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The industrial evolution: construction 4.0

Automation and data exchange – the fourth industrial revolution – have transformed industries ranging from manufacturing to retail. Construction, decentralised between design, construction and operation, has lagged behind. New technologies, however, are revolutionising the speed and efficiency of infrastructure projects

Digital data has allowed contractors to create 3D models of projects in advance to phase and co-ordinate the physical elements and timing of a project. Now digital twins, or a live model of assets, processes, people and places, as well as systems and devices, enable real-time feedback during design, construction and operation, which takes project development into a new era.

“As construction moves from phase to phase, handover can often mean that data and project insights are lost,” says Noah Eckhouse, senior vice president of project delivery with Bentley Systems. “The use of a digital-twin approach allows contractors across the supply chain to harvest existing project data, add to it and make it actionable for later stages of the project delivery process.”

Bentley Systems has been at the forefront of this evolution and this year launched a Going Digital campaign to achieve the industrialisation of construction. Going Digital is intended to industrialise project delivery, leverage digital DNA and accelerate a user’s digital advancement. Bentley also announced the integration of a range of technologies, acquisitions and partnerships to achieve this, signalling the mainstreaming of the digital twin.

This integration consists of cloud computing with Siemens, through the iTwin project, city planning and web-based 3D visualisation through Bentley’s Agency9, workflow management with Microsoft Flow, as well as a partnership with Atos. Leveraging ProjectWise, with AssetWise, MicroStation, PlantSight, iModel and more, Bentley is bringing the digital twin to all.

There are three steps to going fully digital. First is the automation of BIM (building information modelling) processes, making them consistent, repeatable and scalable. Second is the leveraging of digital DNA and this means integrating information that exists, but is not accessible. This could be engineering and physical, even geological, data.

Third, by accelerating digital advancement for all project participants, project development and operations can be transformed. During the building of China’s Tianjin Bridge, digital management of information resolved 120 issues and prevented 624 collisions, resulting in around 5 per cent savings in project costs and a 10 per cent reduction in construction time. When cost and time are the key issues in a construction project, the ability to manage these elements provides a strong competitive edge.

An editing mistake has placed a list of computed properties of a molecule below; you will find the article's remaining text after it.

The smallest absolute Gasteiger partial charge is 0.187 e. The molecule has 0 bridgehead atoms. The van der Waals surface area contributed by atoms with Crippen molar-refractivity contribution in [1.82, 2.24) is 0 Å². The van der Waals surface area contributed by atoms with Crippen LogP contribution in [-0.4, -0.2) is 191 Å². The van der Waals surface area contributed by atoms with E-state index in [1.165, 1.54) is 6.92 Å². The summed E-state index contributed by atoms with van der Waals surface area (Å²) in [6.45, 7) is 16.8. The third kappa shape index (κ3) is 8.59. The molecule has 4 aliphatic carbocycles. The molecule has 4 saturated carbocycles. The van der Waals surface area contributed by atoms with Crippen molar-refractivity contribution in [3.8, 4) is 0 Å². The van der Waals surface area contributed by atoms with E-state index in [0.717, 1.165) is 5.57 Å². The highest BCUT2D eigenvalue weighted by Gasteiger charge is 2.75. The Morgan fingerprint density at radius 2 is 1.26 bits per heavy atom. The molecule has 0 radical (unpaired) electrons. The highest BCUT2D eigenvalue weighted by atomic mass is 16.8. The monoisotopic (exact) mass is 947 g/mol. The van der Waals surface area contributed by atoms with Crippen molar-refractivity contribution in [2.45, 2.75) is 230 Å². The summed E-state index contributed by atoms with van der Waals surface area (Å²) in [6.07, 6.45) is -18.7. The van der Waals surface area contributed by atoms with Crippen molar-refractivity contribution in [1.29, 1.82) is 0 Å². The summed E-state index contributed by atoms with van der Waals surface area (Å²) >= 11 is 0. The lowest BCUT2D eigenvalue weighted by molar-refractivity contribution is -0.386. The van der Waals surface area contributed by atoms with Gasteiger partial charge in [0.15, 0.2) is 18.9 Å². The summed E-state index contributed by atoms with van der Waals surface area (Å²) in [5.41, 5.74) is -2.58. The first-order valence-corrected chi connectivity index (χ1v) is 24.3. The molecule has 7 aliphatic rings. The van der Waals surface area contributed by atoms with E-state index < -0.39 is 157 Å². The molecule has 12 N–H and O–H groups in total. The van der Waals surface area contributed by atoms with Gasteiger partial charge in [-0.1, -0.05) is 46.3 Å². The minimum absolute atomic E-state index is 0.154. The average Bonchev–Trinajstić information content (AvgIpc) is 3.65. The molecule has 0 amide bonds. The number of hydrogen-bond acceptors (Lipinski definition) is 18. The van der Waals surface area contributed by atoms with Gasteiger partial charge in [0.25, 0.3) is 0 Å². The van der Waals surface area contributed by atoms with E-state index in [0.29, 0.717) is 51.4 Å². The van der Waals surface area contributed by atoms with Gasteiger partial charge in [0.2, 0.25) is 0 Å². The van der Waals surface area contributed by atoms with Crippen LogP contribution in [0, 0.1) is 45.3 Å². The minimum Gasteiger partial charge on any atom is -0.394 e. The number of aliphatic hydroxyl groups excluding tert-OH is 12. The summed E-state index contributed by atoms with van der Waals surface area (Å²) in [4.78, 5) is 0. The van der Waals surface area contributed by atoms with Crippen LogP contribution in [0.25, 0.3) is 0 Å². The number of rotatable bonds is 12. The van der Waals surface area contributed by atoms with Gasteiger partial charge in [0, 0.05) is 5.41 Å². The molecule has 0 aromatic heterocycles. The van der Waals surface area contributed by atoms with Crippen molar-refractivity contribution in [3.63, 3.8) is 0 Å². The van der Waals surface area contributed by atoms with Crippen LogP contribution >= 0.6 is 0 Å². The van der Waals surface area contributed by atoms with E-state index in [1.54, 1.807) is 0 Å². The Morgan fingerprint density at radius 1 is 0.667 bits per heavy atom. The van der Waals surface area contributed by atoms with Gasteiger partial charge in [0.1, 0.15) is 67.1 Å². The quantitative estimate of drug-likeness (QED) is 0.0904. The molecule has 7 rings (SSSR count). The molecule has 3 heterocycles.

This is why infrastructure asset owners and their teams have recognised the potential of digital advancements. To realise the potential though, more than just digital representation is required. A digital twin must also have practical solutions for their synchronisation to changing actual conditions in the real world and be able to synchronise an asset’s physical reality with engineering  or virtual data.

Historically engineering information has often been unavailable or out of date. It can be an assortment of effectively inaccessible dark data in either opaque engineering files or unintelligent document formats.

Bentley has now surmounted these challenges, with the confluence of its reality modelling, iModelHub, Connected Data Environment and web-visibility technologies. By bringing another dimension into play, predictive analytics and operations over time, the construction industry really becomes 4.0.

Once construction meets technology, even the shape of the industry will change, with a focus on service rather than assets. The potential for infrastructure as a service is the next logical step.

Perhaps the best way to think about the impact of digital on construction comes from Peter Ruff, head of BIM for the Skanska Costain Strabag JV (SCS), responsible for HS2 main works lots 1 and 2. Using Bentley Systems’ ProjectWise platform, the team say they could analyse key designs in 75 per cent less time and change the design itself in 50 per cent less time, with the changes synchronised everywhere. Mr Ruff says of ProjectWise: “You wouldn’t do a project now without it. It would be absolute chaos.”

For more information please visit www.bentley.com

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